Snow and rain meant the first series of the season at Yankee Stadium was a bit messy, but a sweep is a sweep, and the Yankees swept two games from the Rays. They won Wednesday’s game 7-2 because their best players were the best players on the field. Good win. More of these, please.
Know what’s pretty cool? The Yankees went into Wednesday’s game with 28 runs on the season, seventh most in baseball. (Three of the six teams ahead of them played one more game.) They did all that without Aaron Judge or Gary Sanchez going deep yet, and with Giancarlo Stanton striking out five times in five at-bats in the home opener. The middle of the lineup hasn’t fired on cylinders yet.
On Wednesday, the middle of the lineup started to click. Brett Gardner started the afternoon with a single up the middle, and after Judge popped up into foul territory on the first base side, Stanton quickly fell behind in the count 0-2. We were all waiting for the sixth strikeout in six bats. I know it, you know it. Don’t deny it. Blake Snell got him to swing over top of a first pitch changeup and foul off a second pitch changeup. The third pitch was a high fastball, possibility to set up the offspeed pitch down. The fourth pitch? Hammer time.
The Stanton homer gave the Yankees an early 2-1 lead. Two innings later, it was time for Gary Sanchez to snap out of his little early season slump. He went into the game 1-for-19 (.053) on the season and hitless in his last 16 at-bats. A first inning strikeout stretched it to 0-for-17. Sanchez saw a 3-0 count in the third inning and he should’ve walked. The fourth pitch was a fastball off the plate …
… but home plate umpire Joe West gave Snell the 3-0 autostrike. That kept the at-bat alive, and as the “In Play, Run(s)” note in the graphic spoils, Gary smacked a two-run homer. Judge walked earlier in the inning to set it up. Sanchez’s homer was very different than Stanton’s. Stanton’s homer was a missile to left. Gary’s was a high fly ball, and replays showed Sanchez reacting like he thought he got under it. Instead, it snuck over the wall for a two-run homer and a 4-1 lead.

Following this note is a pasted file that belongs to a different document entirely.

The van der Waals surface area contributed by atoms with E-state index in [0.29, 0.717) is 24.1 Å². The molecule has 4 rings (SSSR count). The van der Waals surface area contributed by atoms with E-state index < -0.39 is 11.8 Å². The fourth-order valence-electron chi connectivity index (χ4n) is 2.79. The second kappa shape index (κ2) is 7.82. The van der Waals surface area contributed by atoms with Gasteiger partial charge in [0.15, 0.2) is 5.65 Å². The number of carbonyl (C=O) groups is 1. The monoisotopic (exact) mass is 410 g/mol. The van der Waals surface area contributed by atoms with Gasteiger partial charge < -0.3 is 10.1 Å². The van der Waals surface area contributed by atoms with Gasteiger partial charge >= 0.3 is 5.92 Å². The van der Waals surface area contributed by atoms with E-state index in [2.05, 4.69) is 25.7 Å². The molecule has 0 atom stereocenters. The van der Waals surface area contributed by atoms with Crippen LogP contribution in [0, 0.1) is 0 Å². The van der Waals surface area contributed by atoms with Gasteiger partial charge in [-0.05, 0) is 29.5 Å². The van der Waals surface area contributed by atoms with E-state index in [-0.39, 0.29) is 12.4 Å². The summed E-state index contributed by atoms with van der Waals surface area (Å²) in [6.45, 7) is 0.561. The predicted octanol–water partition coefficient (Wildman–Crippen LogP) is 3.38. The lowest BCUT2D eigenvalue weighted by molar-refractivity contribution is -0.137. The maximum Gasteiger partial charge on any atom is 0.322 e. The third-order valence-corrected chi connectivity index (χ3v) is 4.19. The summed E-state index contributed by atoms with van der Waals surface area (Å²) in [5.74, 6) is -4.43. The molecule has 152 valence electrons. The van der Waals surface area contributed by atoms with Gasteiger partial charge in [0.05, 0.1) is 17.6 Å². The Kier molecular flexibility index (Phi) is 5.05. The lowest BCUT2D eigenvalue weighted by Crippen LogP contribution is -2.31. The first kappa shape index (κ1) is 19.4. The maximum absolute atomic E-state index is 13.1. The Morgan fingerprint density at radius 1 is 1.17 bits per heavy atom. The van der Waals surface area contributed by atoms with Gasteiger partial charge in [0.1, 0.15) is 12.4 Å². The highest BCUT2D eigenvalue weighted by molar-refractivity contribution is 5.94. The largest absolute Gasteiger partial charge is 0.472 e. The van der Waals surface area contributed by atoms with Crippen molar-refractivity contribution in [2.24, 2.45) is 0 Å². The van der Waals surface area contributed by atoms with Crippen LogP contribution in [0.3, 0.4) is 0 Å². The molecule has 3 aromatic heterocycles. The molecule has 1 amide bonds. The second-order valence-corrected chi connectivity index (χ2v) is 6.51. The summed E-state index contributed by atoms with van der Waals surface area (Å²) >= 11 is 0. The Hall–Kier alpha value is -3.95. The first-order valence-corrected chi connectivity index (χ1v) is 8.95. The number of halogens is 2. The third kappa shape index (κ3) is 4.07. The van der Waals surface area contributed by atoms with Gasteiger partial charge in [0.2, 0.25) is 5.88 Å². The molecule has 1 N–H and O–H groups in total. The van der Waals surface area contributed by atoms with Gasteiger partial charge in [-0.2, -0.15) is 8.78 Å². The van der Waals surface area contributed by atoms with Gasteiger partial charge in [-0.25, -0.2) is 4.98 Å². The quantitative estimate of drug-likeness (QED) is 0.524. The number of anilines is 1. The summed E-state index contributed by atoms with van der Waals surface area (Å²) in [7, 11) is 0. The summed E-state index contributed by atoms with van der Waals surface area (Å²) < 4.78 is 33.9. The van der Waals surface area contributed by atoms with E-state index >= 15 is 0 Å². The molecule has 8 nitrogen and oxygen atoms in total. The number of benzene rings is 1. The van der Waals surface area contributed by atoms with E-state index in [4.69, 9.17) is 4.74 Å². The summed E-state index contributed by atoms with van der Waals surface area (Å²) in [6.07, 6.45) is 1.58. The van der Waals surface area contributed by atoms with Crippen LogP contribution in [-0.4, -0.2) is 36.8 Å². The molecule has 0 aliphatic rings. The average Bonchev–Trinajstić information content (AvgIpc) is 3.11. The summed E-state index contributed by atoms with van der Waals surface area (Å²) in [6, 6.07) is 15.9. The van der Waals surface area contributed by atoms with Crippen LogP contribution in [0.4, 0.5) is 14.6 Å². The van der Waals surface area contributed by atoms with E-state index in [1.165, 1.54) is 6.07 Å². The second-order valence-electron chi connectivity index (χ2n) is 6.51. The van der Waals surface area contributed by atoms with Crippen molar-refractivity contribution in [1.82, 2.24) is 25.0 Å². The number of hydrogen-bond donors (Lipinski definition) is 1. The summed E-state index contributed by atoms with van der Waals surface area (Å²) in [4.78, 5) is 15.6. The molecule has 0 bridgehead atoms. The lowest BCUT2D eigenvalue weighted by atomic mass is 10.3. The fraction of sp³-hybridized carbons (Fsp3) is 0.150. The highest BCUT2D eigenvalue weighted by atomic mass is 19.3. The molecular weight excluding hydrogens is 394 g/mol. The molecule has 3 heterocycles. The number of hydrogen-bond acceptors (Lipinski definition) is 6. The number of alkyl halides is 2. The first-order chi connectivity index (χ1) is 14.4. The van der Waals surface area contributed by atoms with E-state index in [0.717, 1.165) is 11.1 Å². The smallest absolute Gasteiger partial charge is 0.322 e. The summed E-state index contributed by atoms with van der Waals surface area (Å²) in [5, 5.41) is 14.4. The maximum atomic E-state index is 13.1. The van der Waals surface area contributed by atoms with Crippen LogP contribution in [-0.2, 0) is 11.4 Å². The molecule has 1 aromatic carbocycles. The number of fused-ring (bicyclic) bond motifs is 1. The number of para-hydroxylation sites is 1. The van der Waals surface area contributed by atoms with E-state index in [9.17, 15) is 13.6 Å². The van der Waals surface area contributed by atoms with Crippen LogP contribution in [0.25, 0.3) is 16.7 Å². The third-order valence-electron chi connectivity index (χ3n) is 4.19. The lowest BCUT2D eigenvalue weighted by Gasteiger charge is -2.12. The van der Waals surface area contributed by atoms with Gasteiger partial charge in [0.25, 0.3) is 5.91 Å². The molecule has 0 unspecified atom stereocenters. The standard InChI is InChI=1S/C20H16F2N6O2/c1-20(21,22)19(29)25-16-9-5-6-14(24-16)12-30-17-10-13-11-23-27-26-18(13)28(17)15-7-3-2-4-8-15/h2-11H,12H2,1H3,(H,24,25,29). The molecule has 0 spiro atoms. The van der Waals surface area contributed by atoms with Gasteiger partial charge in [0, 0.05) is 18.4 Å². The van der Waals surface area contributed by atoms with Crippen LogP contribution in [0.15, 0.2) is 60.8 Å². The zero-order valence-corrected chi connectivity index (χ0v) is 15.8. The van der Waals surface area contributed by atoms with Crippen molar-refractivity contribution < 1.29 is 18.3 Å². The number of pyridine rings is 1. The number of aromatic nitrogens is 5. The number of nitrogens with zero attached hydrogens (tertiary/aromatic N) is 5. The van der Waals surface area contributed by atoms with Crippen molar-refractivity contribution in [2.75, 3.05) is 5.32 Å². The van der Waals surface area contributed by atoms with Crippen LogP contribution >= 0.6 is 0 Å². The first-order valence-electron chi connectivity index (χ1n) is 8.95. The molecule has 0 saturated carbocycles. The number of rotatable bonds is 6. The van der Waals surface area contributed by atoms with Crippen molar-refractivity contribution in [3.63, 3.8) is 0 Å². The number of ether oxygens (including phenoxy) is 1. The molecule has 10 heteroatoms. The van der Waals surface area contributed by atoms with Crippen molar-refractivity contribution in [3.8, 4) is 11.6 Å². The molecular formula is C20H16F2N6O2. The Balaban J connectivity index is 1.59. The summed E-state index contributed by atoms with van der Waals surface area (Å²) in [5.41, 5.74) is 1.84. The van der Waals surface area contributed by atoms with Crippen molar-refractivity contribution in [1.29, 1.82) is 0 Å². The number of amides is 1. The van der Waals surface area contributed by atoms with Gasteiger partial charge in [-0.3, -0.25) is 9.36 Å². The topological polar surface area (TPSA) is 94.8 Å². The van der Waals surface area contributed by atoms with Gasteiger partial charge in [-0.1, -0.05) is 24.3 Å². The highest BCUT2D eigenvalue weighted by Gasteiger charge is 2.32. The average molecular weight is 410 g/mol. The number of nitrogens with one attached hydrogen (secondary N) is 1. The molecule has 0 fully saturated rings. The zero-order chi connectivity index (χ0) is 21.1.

Not to be outdone, Judge got in on the act in the fourth inning, hitting his first homer of the season. It was another two-run shot too. A two-run dinger for each of the three big bats. Judge’s homer came against Matt Andriese, not Snell, who exited the game having thrown 90 pitches to get ten outs. It feels like every Snell start against the Yankees is the same. You look up and his pitch count is at 70 in the third inning. The Yankees will do that.
Anyway, the Yankees actually scored a non-homer run in that fourth inning before Judge homered. Tyler Austin walked, stolen second (!), advanced to third on Austin Romine’s fly ball to right, then scored when Ronald Torreyes poked a single back up the middle through the drawn in infield. It was classic Torreyes. Right in his wheelhouse:
The Torreyes single stretched the lead to 5-1. Judge’s home run, which came on a classic Judge swing with a one-handed follow through, gave the Yankees a 7-1 lead. I feel like I saw Judge hit that same exact home run about 35 times last season. Like last year, his first homer came in the team’s sixth game. His second homer came in the seventh game and his third homer came in the eighth game. Would be cool if Judge does that again.